Also, the AttiCat comes with a remote control so the person in the attic can turn it off if needed. When we rented the machine, the sales associate said the remote control had full batteries and was ready to go. It was not. You might want to have them test it in the store before you leave.
- Caged utility lights (I dubbed them ugly string lights, but they were very helpful!)
- Portable work light
- Insulation rulers to gauge the depth of your insulation (typically available for free at Home Depot and anywhere AttiCats are rented)
6. Use a Concrete Mixer for Touch-Ups
After you take the AttiCat rental back to the store, you might still have spots in your attic that you need to fill in later on.
When we blew in the insulation, we kept it out of the area where we wanted to eventually install a fan. So after the fan went in, Eric used a concrete mixer to break up additional insulation and insulate around the fan.
Of course, this method isn’t nearly as efficient as the machine, and it doesn’t break up the insulation quite as nicely, but it works in a pinch!
Most of the insulation in this photo was blown-in, but near the walkway you might be able to spot some of the chunky insulation we broke up with the concrete mixer.
7. Clean Up With a Shop-Vac in Reverse
When you’re all done blowing in insulation, your attic might be pretty messy like ours was. Some of the insulation had blown into our baffles, blocking the ventilation holes, which is not good.
Eric used a makeshift rake to level out the insulation and help clear it off the walkway. The rake was okay, but our Shop-Vac — in the magical reverse setting — was indispensable.
Eric went outside the house and put the vacuum hose against all the ventilation holes to shoot the insulation out of the baffles and back into the bays of the attic. Then he used the vacuum to blow insulation off the ceiling and walkway in the attic, making everything nice and tidy.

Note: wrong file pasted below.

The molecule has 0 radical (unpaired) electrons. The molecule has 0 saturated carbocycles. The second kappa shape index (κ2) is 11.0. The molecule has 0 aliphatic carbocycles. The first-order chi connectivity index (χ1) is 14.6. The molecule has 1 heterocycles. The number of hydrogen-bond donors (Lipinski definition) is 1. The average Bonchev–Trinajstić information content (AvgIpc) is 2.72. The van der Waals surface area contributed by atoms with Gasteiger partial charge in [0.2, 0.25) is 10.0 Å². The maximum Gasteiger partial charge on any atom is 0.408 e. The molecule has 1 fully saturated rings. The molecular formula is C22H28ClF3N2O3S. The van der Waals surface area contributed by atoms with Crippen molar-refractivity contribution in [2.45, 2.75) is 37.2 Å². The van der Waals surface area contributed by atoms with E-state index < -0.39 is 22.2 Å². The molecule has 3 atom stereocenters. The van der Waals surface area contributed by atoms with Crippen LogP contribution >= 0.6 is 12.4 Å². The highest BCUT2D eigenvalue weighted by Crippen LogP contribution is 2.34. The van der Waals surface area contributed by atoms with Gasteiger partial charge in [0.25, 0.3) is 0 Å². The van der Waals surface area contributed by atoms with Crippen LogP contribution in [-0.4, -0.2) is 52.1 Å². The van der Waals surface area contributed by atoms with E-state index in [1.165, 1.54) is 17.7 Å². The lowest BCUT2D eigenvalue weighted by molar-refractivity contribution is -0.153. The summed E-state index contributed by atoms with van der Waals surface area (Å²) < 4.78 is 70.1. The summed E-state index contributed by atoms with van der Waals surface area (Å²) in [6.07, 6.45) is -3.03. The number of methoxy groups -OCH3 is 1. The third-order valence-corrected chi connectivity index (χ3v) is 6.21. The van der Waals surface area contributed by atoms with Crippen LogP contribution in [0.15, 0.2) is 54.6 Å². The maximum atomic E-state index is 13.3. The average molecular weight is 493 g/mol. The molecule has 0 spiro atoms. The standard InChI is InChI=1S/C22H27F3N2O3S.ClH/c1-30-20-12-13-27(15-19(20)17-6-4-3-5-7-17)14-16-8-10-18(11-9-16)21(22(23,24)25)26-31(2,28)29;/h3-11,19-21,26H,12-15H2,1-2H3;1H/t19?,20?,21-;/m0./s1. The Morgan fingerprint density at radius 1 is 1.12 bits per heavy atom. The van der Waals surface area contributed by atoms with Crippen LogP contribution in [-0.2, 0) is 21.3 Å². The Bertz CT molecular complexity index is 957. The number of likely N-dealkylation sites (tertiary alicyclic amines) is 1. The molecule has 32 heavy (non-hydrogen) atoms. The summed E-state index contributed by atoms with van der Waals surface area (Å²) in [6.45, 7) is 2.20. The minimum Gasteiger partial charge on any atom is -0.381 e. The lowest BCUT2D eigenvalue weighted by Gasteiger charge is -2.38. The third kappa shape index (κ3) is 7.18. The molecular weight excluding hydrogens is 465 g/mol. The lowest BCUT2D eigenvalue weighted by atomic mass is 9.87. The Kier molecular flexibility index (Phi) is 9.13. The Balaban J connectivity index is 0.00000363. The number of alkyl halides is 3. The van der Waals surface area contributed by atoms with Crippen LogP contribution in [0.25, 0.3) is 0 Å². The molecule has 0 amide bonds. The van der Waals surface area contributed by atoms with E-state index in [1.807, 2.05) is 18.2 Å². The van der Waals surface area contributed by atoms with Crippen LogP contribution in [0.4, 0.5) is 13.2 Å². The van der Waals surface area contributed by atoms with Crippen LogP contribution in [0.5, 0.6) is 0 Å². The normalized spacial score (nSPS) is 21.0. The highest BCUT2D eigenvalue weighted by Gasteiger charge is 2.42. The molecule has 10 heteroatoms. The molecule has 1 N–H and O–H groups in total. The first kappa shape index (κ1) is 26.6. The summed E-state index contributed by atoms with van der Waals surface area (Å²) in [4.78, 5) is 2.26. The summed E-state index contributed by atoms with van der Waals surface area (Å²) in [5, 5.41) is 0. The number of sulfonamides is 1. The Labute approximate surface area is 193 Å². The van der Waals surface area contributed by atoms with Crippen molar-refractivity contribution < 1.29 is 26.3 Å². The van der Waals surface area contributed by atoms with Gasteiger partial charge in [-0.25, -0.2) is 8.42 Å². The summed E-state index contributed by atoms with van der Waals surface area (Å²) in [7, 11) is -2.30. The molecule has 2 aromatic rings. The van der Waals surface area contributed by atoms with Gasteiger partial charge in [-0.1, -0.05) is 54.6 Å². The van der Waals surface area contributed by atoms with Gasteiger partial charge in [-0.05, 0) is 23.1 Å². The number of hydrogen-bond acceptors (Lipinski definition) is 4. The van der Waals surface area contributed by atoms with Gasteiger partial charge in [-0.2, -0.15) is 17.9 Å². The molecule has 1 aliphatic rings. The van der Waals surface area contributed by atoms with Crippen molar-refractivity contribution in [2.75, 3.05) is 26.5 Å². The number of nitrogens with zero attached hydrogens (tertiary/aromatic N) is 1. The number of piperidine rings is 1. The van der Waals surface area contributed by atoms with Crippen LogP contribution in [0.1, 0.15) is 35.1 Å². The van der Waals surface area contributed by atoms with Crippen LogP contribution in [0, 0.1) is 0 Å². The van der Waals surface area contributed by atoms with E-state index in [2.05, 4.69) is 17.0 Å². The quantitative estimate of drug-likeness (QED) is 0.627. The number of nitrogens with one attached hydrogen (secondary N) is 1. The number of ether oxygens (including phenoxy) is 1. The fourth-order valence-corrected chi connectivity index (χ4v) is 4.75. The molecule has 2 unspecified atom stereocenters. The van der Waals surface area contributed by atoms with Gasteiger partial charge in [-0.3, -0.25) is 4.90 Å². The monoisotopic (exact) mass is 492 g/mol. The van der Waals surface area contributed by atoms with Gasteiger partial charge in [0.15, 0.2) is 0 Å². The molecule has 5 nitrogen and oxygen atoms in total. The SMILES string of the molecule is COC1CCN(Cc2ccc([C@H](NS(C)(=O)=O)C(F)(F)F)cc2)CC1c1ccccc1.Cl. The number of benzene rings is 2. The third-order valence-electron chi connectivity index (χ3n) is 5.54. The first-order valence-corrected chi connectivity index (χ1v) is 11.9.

Here’s the end result. We achieved R-44 insulation, which is about 15 inches deep. The house has been noticeably warmer, and we’re looking forward to watching our energy bills go down!
4 thoughts on “7 Tips We Learned While Adding Blown-In Insulation to Our Attic”
That was a major, major task/project you guys took on. Attention to all the details to do it right..Amazing!! Great job and big accomplishment!! Now you can reap the benefits of a job well done! Go Eric and Tara!! ( I also enjoyed the video which shows the effort and detail that went into this of doing a job the right way!)
Thanks, Judy! This project just kept going and going. But then actually blowing in the insulation only took about 2 hours. It is nice to have it all done and start enjoying a nice, warm house!
Wow Tara, that’s great. Spending any amount of time in the attic doing insulation is zero fun. After Hurricane Ian, I had to get up in the rafters to remove a bunch of wet insulation, fix a bunch of wet ceiling sheetrock, and install fresh stuff. At least I was installing rolled insulation, so I didn’t have to do as much prep work as you and Eric. Speaking of putting a leg thru, did I send you a pic of the result of me doing a Clark Griswald impression? It was just too bad no one was in the living room to witness it.
Haha, you did send me that pic! Wish I could have been there! Yeah, attic work is tough with the low ceiling attics and no floor. It’s nice to have it all done. 🙂